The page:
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Customers wait in a lineup at a Toronto Target location on Feb. 5, 2015.

Fred Lum/The Globe and Mail

U.S. discounter Target Corp. will reap some benefits from its troubled foray into Canada that has left angry creditors with hundreds of millions of dollars of debts.

The retailer, whose Canadian division filed for bankruptcy protection on Jan. 15, will collect a $1.6-billion (U.S.) tax break in the United States as a result of its move to retreat from this country, according to a new filing.

It's a benefit that Target Canada's creditors would like to get a piece of.

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"I think they should give it back to creditors," Stavros Gavrilidis, a pharmacist at the Target store in Windsor, Ont., said in an interview. He's a representative of the retailer's franchised pharmacists who estimate they're owed hundreds of thousands of dollars by Target Canada.

Creditors are pushing to find ways to recover their losses from Target's collapse. Now, amid signs the retailer itself may be the biggest beneficiary of the eventual payouts, the disclosure of the tax break has raised further concerns in the insolvency process.

When Target Canada filed for court protection, its parent company said it would give priority to other unsecured creditors for $3.1-billion (Canadian) of its debt. But another debt – of $1.9-billion – subsequently surfaced in the proceedings which makes a property firm of Target Canada its single biggest creditor.

In its annual report, filed late last week, parent Target Corp. disclosed it will collect the $1.6-billion (U.S.) tax break.

"We have recognized a tax benefit of $1.6-billion in discontinued operations, which primarily relates to the loss on our investment in Canada and includes other tax benefits resulting from certain asset write-offs and liabilities paid or accrued to facilitate the liquidation," it says.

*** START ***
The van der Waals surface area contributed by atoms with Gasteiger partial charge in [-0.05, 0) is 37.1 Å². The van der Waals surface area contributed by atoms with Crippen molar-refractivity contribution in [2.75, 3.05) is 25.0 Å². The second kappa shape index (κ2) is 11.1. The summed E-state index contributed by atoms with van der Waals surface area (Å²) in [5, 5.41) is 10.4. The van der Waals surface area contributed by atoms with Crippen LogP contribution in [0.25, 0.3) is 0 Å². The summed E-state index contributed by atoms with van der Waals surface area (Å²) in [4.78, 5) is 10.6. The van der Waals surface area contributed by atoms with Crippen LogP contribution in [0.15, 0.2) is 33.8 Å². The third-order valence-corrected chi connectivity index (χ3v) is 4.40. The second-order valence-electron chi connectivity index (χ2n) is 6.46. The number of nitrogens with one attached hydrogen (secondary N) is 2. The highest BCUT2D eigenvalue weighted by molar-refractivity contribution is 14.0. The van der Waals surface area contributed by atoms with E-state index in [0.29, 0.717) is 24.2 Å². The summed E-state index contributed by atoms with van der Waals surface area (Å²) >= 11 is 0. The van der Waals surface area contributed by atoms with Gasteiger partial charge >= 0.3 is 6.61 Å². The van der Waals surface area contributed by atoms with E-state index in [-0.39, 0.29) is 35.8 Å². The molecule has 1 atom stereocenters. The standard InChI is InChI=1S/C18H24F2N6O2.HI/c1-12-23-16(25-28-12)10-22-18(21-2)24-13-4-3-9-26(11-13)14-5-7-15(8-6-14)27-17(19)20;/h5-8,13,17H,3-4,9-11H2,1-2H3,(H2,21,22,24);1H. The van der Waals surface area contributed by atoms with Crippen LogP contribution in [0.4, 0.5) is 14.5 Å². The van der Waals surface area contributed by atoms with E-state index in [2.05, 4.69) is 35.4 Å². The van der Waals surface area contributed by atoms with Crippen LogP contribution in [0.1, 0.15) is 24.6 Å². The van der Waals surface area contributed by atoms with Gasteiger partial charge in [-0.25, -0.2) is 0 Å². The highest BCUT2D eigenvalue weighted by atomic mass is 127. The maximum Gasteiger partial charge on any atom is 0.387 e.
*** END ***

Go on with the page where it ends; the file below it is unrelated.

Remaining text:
"We have realized the majority of these tax benefits in the first quarter of 2015 and expect to realize substantially all of the remainder in 2015."

The latest disclosure of the tax break doesn't sit well with creditors.

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"For Target USA this is good business, as far as its shareholders are concerned," said Melvyn Solmon, a lawyer at Solmon Rothbart Goodman LLP who represents ISSI Inc., a baby goods supplier. But for vendors, it's difficult to find out that Target is potentially making a gain "on the backs of Canadian suppliers and the Canadian economy," he said.

Suppliers, who are owed an estimated $400-million (Canadian), are trying to get back the value of the goods they shipped in the 30 days before the filing, arguing that Target benefited from the timing of the filing. The suppliers will try to convince Target to subordinate its $1.9-billion property debt to other creditors.

Mr. Gavrilidis said it's "unbelievable" that Target could benefit from a U.S. tax break given all the difficulties it is causing in Canada. He said many of the pharmacists are in a precarious situation, being forced out of their Target stores by March 30 without having finalized alternative plans. The pharmacists' group will ask the Ontario Superior Court for an extension to stay in some of the stores, which are to close by mid-May.

"To them, we're a distraction," Mr. Gavrilidis said. "You're talking about people's livelihoods."

Target posted a pretax impairment loss and other charges of $5.1-billion (U.S.) in its fourth quarter as a result of pulling the plug on its Canadian operations. It posted after-tax losses of almost $4.1-billion for its business here.

Target Canada revealed in court filings this week it considered strategic options, including leaving Canada, as early as last September. A month later, it seriously mulled winding down its 133 stores here, court documents say.

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Lawyers for suppliers say they will exercise the right the court has granted them to cross-examine Target Canada's legal counsel on a host of matters.

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